With state Sen. Tom Cullerton considering a bid to become chairman of the DuPage Democratic Party, two of his supporters are mounting a legal challenge that could help clear the way.
In a lawsuit filed this month, Markus Pitchford and Michael Penicnak claim the DuPage County Democratic Central Committee and DuPage Democratic Party Chairman Robert Peickert violated state law by amending the organization's bylaws.
Contact information ( * required )
The amendment, approved in November, requires elected officers of the central committee to have served as a Democratic precinct committeeman "for at least two of the last three terms."
Before the amendment, there were no time requirements and officers merely had to be precinct committeemen.
The lawsuit filed against the committee and Peickert claims the amendment was "drafted and implemented to frustrate the democratic process and to further a desperate attempt" to maintain power.
"DCDCC and Peickert adopted this amendment for the primary purpose of preventing meaningful opposition to Peickert," according to the suit.
On Monday, Peickert questioned what motivated the suit. "I think there is more behind this," he said.
That's because Cullerton is mulling the possibility of challenging Peickert, who plans to seek his fourth 2-year term as party chairman during the local Democratic convention on April 16.
"I've looked at a lot of different options," Cullerton said Monday. "But before that conversation can happen, I would have to be a precinct committeeman, and right now, I'm not."
If a DuPage judge rules the amendment is illegal, anyone who is a Democratic precinct committeeman could challenge Peickert for the leadership role.
Cullerton, of Villa Park, is running for a committeeman spot for the first time in the March 18 primary. His opponent in York Township's 55th precinct is Arthur P. Biladeau of Villa Park.
Cullerton said he won't make a final decision on whether he'll seek the party chairman position until after the primary.
"The consideration ends on March 18 if I don't win my precinct," he said.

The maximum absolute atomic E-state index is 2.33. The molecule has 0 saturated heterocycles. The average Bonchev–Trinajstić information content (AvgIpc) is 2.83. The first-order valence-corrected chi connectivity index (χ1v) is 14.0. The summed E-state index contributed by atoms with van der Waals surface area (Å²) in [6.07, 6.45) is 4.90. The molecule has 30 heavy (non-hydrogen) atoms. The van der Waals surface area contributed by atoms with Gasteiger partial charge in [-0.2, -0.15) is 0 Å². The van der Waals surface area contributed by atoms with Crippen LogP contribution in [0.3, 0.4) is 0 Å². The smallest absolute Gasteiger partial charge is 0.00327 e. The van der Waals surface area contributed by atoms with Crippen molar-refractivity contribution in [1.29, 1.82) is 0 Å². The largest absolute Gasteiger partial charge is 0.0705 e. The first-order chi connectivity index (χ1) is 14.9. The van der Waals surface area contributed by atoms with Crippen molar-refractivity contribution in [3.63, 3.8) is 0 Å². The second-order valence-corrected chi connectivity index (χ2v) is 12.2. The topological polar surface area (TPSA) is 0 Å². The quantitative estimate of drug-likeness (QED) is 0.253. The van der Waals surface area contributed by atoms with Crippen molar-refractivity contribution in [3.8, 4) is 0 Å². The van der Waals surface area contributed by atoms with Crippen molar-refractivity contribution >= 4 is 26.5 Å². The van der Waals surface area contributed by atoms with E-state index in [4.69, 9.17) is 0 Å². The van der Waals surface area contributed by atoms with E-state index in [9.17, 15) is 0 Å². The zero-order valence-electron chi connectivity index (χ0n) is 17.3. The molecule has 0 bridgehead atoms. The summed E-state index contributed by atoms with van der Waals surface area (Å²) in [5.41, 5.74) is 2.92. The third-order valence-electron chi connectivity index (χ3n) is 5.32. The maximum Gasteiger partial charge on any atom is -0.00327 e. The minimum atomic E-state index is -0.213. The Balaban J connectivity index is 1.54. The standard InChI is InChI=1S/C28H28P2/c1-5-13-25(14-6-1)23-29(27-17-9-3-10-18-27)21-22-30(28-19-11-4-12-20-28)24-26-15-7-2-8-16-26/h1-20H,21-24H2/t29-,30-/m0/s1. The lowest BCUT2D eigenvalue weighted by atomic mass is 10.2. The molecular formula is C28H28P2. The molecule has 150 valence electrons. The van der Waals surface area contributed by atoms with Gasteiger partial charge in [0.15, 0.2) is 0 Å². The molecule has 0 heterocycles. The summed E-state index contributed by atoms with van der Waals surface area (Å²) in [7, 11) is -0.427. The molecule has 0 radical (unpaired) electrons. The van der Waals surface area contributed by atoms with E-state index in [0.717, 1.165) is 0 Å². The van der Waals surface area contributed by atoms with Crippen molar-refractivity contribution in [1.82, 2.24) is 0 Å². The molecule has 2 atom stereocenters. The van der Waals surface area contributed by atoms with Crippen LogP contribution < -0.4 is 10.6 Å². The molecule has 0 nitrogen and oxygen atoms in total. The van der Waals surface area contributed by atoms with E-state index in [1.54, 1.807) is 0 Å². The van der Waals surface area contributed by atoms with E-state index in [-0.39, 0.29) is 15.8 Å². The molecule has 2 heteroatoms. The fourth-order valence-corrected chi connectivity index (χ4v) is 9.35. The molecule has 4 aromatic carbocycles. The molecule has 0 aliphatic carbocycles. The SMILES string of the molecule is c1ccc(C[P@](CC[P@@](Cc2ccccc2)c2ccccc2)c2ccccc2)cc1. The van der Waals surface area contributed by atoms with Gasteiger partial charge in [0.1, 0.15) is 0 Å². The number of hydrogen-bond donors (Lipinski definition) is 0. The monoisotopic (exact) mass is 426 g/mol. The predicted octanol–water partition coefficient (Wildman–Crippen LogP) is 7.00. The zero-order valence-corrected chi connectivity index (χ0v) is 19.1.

In a letter sent several months ago to Cullerton, the Democratic Party chairmen of Addison, Bloomingdale, York and Wayne townships urged him not to run for chairman of the DuPage Democratic Party. They told him they are "solidly backing" Peickert as chairman.
"The only thing your challenge will do is split this organization," according to a copy of the letter obtained by the Daily Herald.
In the meantime, Cullerton said he isn't involved in the lawsuit that Pitchford and Penicnak filed.
"I am not behind it," he said. "That's between them and their attorney."
Diane Blair, the Villa Park attorney representing the two men, also insists Cullerton isn't behind the lawsuit. "They (Pitchford and Penicnak) are doing it on behalf of themselves," she said.
Peickert said he doesn't buy it.
"You have a college student from Northern Illinois University (Penicnak) and you have somebody who has worked for Tom Cullerton (Pitchford)," Peickert said. "Of all the people in this organization, those are the two people who are most interested in changing these bylaws?"
According to his LinkedIn profile, Pitchford previously worked as a field director for Cullerton's campaign. The Lombard resident has since been appointed to Cullerton's Minority and Diversity Commission and serves as chairman of that panel.
Penicnak, who is a Democratic precinct committeeman from Wood Dale, endorsed Cullerton during the campaign.
Blair insists Pitchford and Penicnak oppose the bylaw change because "they're good young men who have principles."
"My question would be why does the party have an issue with people running for chair who haven't served two of the last three terms?" she said.
Ted Lonis, who is chairman of the Wayne Township Democrats, said precinct committeemen supported the amendment by a 69 to 27 vote because they want a chairman who is familiar with the organization and its members.
Blair said the committee is the only countywide party organization in the state to force precinct committeemen to meet an extra requirement to be eligible for a leadership position. "So this has statewide implications," she said.